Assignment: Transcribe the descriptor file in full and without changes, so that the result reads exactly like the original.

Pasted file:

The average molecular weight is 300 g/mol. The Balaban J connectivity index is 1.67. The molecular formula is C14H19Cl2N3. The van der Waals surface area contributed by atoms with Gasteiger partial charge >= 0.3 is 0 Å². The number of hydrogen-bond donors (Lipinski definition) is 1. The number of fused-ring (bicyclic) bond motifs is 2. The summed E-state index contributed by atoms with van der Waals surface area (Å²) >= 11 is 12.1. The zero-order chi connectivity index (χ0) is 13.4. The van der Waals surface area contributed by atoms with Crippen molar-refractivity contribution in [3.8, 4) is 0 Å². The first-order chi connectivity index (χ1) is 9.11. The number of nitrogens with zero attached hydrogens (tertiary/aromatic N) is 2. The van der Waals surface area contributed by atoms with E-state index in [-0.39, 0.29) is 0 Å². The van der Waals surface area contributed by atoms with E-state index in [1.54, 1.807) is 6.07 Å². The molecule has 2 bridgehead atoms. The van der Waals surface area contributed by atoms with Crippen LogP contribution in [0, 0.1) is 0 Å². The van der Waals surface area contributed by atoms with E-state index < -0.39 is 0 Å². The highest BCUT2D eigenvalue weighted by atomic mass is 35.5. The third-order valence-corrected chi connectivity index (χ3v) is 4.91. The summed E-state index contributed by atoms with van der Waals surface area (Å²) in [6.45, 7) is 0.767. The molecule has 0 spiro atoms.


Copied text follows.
The average molecular weight is 300 g/mol. The Balaban J connectivity index is 1.67. The molecular formula is C14H19Cl2N3. The van der Waals surface area contributed by atoms with Gasteiger partial charge >= 0.3 is 0 Å². The number of hydrogen-bond donors (Lipinski definition) is 1. The number of fused-ring (bicyclic) bond motifs is 2. The summed E-state index contributed by atoms with van der Waals surface area (Å²) >= 11 is 12.1. The zero-order chi connectivity index (χ0) is 13.4. The van der Waals surface area contributed by atoms with Crippen molar-refractivity contribution in [3.8, 4) is 0 Å². The first-order chi connectivity index (χ1) is 9.11. The number of nitrogens with zero attached hydrogens (tertiary/aromatic N) is 2. The van der Waals surface area contributed by atoms with E-state index in [-0.39, 0.29) is 0 Å². The van der Waals surface area contributed by atoms with E-state index in [1.54, 1.807) is 6.07 Å². The molecule has 2 bridgehead atoms. The van der Waals surface area contributed by atoms with Crippen LogP contribution in [0, 0.1) is 0 Å². The van der Waals surface area contributed by atoms with E-state index < -0.39 is 0 Å². The highest BCUT2D eigenvalue weighted by atomic mass is 35.5. The third-order valence-corrected chi connectivity index (χ3v) is 4.91. The summed E-state index contributed by atoms with van der Waals surface area (Å²) in [6.45, 7) is 0.767. The molecule has 0 spiro atoms.